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MGTA01H3 (583)
Chapter 4

MGTA01H3 Chapter 4: business chp 4

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University of Toronto Scarborough
Management (MGT)
Chris Bovaird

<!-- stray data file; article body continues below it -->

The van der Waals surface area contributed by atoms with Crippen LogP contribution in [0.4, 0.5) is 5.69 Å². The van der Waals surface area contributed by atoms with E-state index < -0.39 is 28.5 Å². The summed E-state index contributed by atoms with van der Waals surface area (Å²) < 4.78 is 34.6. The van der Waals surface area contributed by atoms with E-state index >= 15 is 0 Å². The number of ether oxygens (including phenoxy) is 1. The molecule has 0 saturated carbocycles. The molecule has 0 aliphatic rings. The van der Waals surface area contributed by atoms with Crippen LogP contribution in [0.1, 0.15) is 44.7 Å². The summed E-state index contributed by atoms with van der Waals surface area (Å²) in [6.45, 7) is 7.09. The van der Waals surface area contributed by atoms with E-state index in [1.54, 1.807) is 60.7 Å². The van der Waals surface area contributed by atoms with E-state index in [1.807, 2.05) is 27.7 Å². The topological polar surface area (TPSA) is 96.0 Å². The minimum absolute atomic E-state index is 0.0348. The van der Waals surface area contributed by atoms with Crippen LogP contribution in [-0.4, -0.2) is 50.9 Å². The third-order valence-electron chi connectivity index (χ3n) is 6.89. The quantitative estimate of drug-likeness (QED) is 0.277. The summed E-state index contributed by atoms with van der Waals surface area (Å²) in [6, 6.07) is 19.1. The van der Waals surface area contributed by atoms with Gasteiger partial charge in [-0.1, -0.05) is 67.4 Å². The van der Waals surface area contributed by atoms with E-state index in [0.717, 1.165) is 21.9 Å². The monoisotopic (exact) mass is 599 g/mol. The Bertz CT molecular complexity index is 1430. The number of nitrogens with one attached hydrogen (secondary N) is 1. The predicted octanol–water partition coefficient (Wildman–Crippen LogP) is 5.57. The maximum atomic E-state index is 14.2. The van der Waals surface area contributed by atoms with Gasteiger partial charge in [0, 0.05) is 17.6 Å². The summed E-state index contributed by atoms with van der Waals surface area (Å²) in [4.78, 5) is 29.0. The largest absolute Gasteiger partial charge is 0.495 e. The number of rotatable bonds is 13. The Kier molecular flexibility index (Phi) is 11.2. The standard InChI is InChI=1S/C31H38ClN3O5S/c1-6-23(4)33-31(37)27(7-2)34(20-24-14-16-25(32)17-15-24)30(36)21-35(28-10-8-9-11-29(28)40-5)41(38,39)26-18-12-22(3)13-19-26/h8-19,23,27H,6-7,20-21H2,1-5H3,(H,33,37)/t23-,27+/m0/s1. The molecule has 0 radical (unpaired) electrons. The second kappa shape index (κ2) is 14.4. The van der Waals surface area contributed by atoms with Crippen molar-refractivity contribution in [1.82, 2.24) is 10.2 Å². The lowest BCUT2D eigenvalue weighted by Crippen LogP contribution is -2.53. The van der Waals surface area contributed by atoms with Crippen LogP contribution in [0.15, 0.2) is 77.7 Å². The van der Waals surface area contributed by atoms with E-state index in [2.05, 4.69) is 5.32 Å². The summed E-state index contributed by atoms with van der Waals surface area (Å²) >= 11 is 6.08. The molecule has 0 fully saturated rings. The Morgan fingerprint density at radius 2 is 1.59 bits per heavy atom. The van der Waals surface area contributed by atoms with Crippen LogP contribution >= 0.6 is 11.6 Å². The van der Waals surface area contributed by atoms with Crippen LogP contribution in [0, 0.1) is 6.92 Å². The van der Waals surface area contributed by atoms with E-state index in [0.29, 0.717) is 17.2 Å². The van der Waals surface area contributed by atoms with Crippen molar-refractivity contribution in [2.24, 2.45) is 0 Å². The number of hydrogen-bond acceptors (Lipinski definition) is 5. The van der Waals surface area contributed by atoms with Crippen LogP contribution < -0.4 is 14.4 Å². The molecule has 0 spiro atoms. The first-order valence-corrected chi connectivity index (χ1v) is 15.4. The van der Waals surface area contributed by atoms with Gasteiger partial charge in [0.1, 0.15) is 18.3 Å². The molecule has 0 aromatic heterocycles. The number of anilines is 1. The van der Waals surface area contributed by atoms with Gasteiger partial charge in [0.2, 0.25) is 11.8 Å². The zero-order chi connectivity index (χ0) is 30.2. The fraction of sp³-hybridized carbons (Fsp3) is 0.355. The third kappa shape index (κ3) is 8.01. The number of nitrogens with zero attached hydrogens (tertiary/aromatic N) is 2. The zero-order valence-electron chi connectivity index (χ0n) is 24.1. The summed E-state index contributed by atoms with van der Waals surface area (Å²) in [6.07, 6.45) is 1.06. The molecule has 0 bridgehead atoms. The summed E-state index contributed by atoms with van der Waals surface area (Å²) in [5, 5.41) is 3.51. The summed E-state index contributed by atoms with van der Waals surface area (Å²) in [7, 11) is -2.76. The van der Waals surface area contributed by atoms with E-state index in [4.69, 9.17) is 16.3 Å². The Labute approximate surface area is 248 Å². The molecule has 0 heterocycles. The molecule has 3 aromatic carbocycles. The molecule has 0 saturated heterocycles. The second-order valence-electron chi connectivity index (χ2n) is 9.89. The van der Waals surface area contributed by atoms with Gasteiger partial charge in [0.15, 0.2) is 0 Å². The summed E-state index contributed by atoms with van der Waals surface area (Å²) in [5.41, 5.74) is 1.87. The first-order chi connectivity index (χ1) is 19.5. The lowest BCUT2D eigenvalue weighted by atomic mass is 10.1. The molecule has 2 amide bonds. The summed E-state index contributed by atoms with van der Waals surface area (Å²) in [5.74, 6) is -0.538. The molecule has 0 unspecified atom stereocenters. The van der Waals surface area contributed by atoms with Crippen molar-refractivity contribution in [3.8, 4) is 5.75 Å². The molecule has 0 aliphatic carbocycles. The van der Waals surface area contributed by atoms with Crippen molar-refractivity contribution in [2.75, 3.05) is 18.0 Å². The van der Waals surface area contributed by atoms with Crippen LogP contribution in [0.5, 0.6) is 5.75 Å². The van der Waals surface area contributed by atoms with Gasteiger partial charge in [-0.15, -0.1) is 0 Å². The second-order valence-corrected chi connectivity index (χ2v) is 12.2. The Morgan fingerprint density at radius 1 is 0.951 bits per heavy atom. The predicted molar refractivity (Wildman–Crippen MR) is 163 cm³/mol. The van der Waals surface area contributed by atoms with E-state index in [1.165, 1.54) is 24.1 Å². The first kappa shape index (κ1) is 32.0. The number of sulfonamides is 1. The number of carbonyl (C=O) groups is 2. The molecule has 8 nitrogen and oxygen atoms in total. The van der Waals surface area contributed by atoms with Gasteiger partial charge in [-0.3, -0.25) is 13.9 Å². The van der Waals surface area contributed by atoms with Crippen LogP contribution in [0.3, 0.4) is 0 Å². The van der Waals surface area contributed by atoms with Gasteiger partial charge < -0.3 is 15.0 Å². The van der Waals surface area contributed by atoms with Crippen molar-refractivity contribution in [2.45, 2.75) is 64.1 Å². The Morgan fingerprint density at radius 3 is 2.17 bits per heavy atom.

Chapter 4-When Buyers & Sellers Interact-How Markets Work Market: A Bunch of Activities, Not a Place • the word market to management theorists does NOT refer to a physical place or part of town • rather the word “market” refers to the activities that occur in those places • market: the interaction of buyers and sellers, exchanging information about goods and services for sale • the notion of market is an abstract idea (thousands of people exchanging information) • the internet is a market - shoppers are checking our the wares available from a variety of online retailers: comparing prices, features, delivery options, etc. while the retailers are attempting to draw your attention to their site, get you to browse, etc. How Prices Are Set In A Market: • in markets prices are set by buyers and sellers, negotiating • sellers hope to charge as much as they can (max revenue) while buyers are attempting to pay as little as they can • how markets function: 1. A consumer would be in search of a product or service, searchers for one or more vendors 2. A vendor, in search of a sale, tries to highlight the features and benefits of his products 3. Information is exchanged b/w consumer and vendor 4. Prices are negotiated 5. A sale is completed or not • market prices are set by hundreds of buyers and sellers making transactions every minute • i.e. a used textbook would have a “market” price of $30 if that is the price majority of upper year students are selling it for Since Canada is a “market” based economy, the Government of Canada takes a back seat • when it comes to deciding what Canadians choose to need and want • The market system is intended to have several advantages: - entrepreneurs are permitted to start a business - consumers are able to have some choice - sellers are entitled to seek a profit - when buyers and sellers agree, both parties get what they want Identifying Your Customers-Who Is In Your Market? • Target market: a particular group of people who share a number of similarities-for example, age, gender, income location-and who have similar needs and wants and are identified by the seller as being most likely to buy a businesses’ products • businesses must recognize that the vast majority of people will have some reason NOT to buy a product (i.e. vegetarians wont buy meat, bald people don't need shampoo) • demand for a product will vary according to peoples’ age, gender, ethnicity, socio-economic status or geographic location Degrees of Competition-Not All Markets Are The Same Are The Same • degrees of competition: the various combinations of numbers of buyers and sellers, in a market • i.e. some markets have very many sellers and very many buyers while some markets have very many sellers and limited number of buyers • 3 simple cases: - a market with very many sellers - a market with only a small number of sellers - a market with only one seller Perfect Competition-Many Sellers And Lots of Choice • perfect competition: a market characterized by a large number of small sellers. All sellers offer more or less the same products for more or less the same price, and buyers have lots of choice • key element= consumers feel that they have a great deal of choice as to from whom you purchase what you need • one characteristics is that all sellers are said to be “small” (no producers enjoys a large market share) market share: the percentage of an individual firm’s sales relative to the total sales within a • given market • products in a perfectly competitive market should be priced the same (i.e. milk is sold at roughly the same price throughout different stores/vendors) Oligopoly-Few Sellers and Limited Choice: • oligopoly is a market where the products and services are available only from a small number of large suppliers • markets became oligopolies because of the existence of barriers to entry Barrier to entry: the characteristic which makes a business or industry difficult, time- • consuming or expensive to enter, or a product difficult, time consuming or expensive to make Barriers To Entry: • many reasons why barriers to entry exist 1. a few competitors have developed processes or technologies that have dramatically lower their costs 2. economies of scale-difficult to produce certain products that are expensive and difficult to produce (i..e transcontinental railway) •
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